Since no one’s made a movie about Marc Anthony Thompson’s beautifully strange life— not yet, at least—here are some pivotal plot points for you screenwriter types…
Born in Panama, raised in California, and molded by New York’s music scene. Two solo albums before Cobain took over. A long break, as children are raised and life is truly lived. The creation of Chocolate Genius Inc., an alter ego that quickly transcended such a title. Sound-expanding collaborations with Meshell Ndegeocello, Van Dyke Parks, Doveman, Cibo Matto, 2/3 of Medeski, Martin & Wood, and Thompson’s only constant, Marc Ribot. And then, a seemingly sudden glimpse of high thread counts and private jets on Springsteen’s Seeger Sessions Tour in 2006, followed by an “emotional roller coaster” in Senegal.
That one never quite left the back of Thompson’s mind, a space shared with thoughts of strange coincidences and slaughtered animals, love and loss, family and friends. Music to match every valley and peak, free of genre constraints or any particular scene despite what you may have heard about Thompson’s co-starring role in the ‘neo-soul movement’.
And now this: Swansongs, the final chapter in an extended trilogy (see also: 1998’s Black Music, 2001’s Godmusic and Black Yankee Rock released in 2004 ) that’s turned first-person tales into truth-seeking therapy sessions. More than just an exploration of the letter “I”, you know? Or as Thompson puts it, “Gracefully embracing decay is the constant theme. Letting go. The curse of religion. The passion is the poison. That old dilemma—worship and penance; sparkle and fade; bass and trouble.”
True to its title, Swansongs says goodbye to many people, places and things, including some rather important characters that left us several albums ago. Listen closely and you’ll see their spectral trails, discovering how ghosts have been here since the beginning, starting with the solemn sleeve of Black Music, Thompson’s first proper Chocolate Genius record.
“I’m sitting on the bed that my mother would die in right before we released the second offering, Godmusic,” explains Thompson. “She sings vocals on the first song of that record (“Perfidia”). They were caught randomly when I was a kid, as she walked into my bedroom while I was learning how to record.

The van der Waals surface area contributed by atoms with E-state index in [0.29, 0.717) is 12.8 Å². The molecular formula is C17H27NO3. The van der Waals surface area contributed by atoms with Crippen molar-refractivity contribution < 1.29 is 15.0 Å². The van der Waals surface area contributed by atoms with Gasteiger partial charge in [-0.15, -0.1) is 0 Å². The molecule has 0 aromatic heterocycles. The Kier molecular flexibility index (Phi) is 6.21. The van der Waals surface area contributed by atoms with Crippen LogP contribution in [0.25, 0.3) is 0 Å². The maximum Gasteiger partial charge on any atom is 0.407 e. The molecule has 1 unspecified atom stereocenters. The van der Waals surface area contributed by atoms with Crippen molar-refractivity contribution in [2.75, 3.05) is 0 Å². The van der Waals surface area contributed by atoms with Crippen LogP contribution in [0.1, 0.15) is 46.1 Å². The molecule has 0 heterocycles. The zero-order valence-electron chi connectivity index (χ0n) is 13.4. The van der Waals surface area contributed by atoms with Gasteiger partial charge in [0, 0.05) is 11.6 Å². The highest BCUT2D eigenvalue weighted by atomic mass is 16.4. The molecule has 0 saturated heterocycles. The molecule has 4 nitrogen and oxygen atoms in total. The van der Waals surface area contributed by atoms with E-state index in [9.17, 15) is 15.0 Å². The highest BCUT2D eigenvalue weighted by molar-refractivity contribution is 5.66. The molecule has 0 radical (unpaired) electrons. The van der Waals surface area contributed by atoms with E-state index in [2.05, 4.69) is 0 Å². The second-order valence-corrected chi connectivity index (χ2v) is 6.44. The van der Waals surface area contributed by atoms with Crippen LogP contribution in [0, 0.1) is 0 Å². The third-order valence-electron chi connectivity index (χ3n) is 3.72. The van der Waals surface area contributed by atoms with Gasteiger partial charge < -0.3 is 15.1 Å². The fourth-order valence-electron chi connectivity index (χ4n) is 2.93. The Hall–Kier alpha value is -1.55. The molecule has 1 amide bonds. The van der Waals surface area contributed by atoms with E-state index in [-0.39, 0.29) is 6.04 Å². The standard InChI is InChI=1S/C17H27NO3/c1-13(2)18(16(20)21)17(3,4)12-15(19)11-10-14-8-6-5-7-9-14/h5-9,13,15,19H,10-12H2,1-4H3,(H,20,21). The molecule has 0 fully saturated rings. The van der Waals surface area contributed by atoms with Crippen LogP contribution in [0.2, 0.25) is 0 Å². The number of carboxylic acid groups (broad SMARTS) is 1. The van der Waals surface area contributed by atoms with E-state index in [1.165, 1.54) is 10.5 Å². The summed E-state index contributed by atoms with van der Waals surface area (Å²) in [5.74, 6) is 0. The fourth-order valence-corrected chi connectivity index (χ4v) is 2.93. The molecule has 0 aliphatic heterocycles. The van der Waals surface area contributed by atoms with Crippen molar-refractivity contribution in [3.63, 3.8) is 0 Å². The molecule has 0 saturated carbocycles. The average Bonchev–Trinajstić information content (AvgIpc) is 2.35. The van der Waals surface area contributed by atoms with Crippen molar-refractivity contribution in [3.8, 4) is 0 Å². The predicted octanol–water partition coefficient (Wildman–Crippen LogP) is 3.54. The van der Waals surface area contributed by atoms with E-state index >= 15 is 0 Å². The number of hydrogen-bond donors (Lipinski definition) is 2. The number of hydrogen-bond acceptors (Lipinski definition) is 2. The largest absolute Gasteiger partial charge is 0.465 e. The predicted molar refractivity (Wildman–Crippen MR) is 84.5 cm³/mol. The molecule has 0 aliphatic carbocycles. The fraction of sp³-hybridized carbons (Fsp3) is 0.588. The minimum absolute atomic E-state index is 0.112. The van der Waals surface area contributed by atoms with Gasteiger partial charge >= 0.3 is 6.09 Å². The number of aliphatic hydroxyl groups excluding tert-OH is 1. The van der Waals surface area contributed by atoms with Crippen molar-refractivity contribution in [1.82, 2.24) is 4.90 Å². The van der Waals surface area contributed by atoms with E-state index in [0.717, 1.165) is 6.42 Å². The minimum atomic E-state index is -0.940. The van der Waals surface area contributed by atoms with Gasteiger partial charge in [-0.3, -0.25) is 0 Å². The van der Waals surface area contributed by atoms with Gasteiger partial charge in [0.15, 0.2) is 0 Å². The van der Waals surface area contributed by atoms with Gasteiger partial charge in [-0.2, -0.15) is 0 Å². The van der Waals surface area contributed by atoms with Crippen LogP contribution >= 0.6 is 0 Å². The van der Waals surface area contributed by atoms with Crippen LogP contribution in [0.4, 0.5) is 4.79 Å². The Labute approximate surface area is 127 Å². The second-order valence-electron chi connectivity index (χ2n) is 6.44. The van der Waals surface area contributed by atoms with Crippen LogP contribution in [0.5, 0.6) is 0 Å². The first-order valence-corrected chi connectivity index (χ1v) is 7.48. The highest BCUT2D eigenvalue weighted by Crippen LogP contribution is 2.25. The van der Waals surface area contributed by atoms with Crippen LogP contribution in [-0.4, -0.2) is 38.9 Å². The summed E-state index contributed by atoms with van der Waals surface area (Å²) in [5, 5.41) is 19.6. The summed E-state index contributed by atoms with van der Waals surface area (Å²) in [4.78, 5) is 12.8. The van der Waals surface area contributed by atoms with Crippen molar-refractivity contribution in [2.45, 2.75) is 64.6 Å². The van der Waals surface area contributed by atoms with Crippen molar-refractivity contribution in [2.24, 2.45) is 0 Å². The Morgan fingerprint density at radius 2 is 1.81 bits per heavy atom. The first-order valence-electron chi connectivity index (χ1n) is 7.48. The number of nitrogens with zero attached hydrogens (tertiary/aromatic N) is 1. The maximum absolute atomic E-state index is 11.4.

He continues, weaving a tangled web indeed: “Decades later, I am in Los Angeles trying to find her missing widower. On a piano that hasn’t been tuned since the Watts Riots, I record ‘Like a Nurse’ and write four songs in that very same bedroom. A few days later, I find my father crashed into a pole on La Brea and Venice. It is the same intersection that I sang about in one of the first songs I’d ever written, ‘Pinks & Greens’.”
Stricken with sorrow and the unwavering hand of fate, Thompson finished “Sit & Spin” on the final day of his father’s life. The spare, piano-driven ballad is one of 11 chapters in the Swansongs cycle, a struggle with letting go that arrives two tracks after a voicemail collage that calls out from beyond the grave. As it turns out, the messages—all wrapped up in queasy ambient soundscapes—are simply the sound of Thompson’s father trying to get a hold of him over the years.
“I used the recordings of my parents on both releases because they are priceless artifacts to me,” explains Thompson, “and I wanted to lock them in the time capsule that each of these documents are. My children’s children will be able to download a little piece of their history. An indulgent, guilty conceit and perhaps nothing more – but I love the recording of my mom singing and the humor and spirit of my folks shines on both offerings.”
The same can be said for every word and note plastered across the pages of Swansongs, an album that ties up the loose ends of Thompson’s never-ending story. Meanwhile, his Chocolate Genius guise shifts ever-so-subtly, as Thompson embraces a simple idea—to “record something I didn’t have to apologize for…a complete listening experience.”
An abridged track-by-track translation: the fluttering falsetto foreground of “Like a Nurse”; the speaker-panning headphone symphonies of “How I Write My Songs”; the creepy, claustrophobic chamber pop of “Lump”; and ultimate Swansong “Ready Now,” which eventually fades off into the distance alongside one last lonesome chord. The only thing missing is the creaking sound of a closed door.
“Reluctantly, the book of songs is done,” says Thompson, who also dabbles in sound design and theatre/film scores (American Splendor, Twin Falls Idaho, the Obie-winning A Huey P. Newton Story). “I say reluctantly because I’ll soon have to stare at a blank page again, and greet whatever is next. That’s always the tricky part—by the time music is released, the process usually inspires an entirely new workflow, or has you headed to the road, sofa, beach, airport or bar. At least that’s been my syndrome. Though I write constantly, I release things sporadically at best, and sometimes as quietly as a cough. As Richard Ford says, ‘When a tree falls in the forest, who cares but the monkeys?’
1. She Smiles
2. Enough For You
3. Like A Nurse
4. Kiss Me
7. How I Write My Songs
8. Mr. Wonderful
9. Sit and Spin
10. When I Lay You Down
11. Ready Now